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floating point - How to convert a Decimal to a Double in C#? -

"I want to use a Track-Bar to change a Form's opacity.
This is my code:
decimal trans = trackBar1.Value / 5000;
this.Opacity = trans;

When I build the application, it gives the following error:

Cannot implicitly convert type decimal to double

I have tried using trans and double, but then the Control doesn't work. This code worked fine in a past VB.NET project.

c# floating-point type-conversion double decimal

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edited Feb 26 at 3:31

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Asked by: Guest | Views: 157
Total answers/comments: 4
bert [Entry]

"An explicit cast to double like this isn't necessary:

double trans = (double) trackBar1.Value / 5000.0;

Identifying the constant as 5000.0 (or as 5000d) is sufficient:

double trans = trackBar1.Value / 5000.0;
double trans = trackBar1.Value / 5000d;"
bert [Entry]

"A more generic answer for the generic question ""Decimal vs Double?"":
Decimal is for monetary calculations to preserve precision. Double is for scientific calculations that do not get affected by small differences. Since Double is a type that is native to the CPU (internal representation is stored in base 2), calculations made with Double perform better than Decimal (which is represented in base 10 internally)."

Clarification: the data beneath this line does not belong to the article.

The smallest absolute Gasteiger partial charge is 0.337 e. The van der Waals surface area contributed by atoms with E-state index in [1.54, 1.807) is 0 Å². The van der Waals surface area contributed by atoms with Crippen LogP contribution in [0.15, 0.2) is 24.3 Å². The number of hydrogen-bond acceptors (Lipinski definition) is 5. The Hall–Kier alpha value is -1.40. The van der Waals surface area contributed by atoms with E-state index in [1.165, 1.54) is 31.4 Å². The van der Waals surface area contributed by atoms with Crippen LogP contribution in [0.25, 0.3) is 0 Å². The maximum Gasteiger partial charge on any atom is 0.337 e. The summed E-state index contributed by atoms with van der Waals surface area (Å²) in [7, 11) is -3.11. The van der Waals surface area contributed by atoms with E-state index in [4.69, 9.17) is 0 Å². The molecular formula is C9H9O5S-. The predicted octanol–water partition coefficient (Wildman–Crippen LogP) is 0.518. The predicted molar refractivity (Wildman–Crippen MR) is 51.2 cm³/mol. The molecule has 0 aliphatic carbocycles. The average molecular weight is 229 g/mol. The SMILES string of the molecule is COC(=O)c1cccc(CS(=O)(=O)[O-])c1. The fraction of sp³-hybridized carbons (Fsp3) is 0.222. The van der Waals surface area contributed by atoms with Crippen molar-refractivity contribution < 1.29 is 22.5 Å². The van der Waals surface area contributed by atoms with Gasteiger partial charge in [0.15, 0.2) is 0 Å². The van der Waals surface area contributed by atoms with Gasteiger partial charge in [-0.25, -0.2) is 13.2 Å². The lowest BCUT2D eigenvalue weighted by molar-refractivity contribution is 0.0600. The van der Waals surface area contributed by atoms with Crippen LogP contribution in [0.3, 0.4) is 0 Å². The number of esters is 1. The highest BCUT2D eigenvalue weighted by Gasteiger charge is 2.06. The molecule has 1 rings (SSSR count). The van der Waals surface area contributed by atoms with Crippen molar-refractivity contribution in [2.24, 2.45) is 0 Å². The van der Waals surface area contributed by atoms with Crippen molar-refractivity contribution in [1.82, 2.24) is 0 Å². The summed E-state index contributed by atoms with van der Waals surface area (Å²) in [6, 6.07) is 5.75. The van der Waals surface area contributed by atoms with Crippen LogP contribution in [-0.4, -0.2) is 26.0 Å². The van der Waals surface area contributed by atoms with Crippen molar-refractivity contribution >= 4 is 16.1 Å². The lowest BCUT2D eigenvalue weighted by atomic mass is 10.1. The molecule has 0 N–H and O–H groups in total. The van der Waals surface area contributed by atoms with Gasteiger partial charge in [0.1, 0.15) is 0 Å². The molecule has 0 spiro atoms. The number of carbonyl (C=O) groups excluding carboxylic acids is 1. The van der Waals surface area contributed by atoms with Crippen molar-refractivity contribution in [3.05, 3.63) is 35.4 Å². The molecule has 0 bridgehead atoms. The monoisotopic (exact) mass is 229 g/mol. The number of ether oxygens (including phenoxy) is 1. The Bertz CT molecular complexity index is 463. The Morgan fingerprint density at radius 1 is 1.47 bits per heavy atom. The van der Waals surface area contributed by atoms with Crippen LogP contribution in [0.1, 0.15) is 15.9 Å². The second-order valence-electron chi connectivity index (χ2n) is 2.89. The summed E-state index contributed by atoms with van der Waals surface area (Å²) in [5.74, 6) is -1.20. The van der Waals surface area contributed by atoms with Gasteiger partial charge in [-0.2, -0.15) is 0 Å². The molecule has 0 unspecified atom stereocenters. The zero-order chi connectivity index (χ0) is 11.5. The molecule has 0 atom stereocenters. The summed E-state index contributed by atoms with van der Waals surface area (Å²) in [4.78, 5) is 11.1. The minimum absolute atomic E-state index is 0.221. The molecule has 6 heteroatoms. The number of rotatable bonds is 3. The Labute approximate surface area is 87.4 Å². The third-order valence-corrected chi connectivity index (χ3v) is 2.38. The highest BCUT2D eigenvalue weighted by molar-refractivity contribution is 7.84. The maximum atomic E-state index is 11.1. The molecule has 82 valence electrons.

bert [Entry]

"Your code worked fine in VB.NET because it implicitly does any casts, while C# has both implicit and explicit ones.

In C# the conversion from decimal to double is explicit as you lose accuracy. For instance 1.1 can't be accurately expressed as a double, but can as a decimal (see ""Floating point numbers - more inaccurate than you think"" for the reason why).

In VB the conversion was added for you by the compiler:

decimal trans = trackBar1.Value / 5000m;
this.Opacity = (double) trans;

That (double) has to be explicitly stated in C#, but can be implied by VB's more 'forgiving' compiler."
bert [Entry]

"Why are you dividing by 5000? Just set the TrackBar's Minimum and Maximum values between 0 and 100 and then divide the Value by 100 for the Opacity percentage. The minimum 20 example below prevents the form from becoming completely invisible:

private void Form1_Load(object sender, System.EventArgs e)
TrackBar1.Minimum = 20;
TrackBar1.Maximum = 100;

TrackBar1.LargeChange = 10;
TrackBar1.SmallChange = 1;
TrackBar1.TickFrequency = 5;

private void TrackBar1_Scroll(object sender, System.EventArgs e)
this.Opacity = TrackBar1.Value / 100;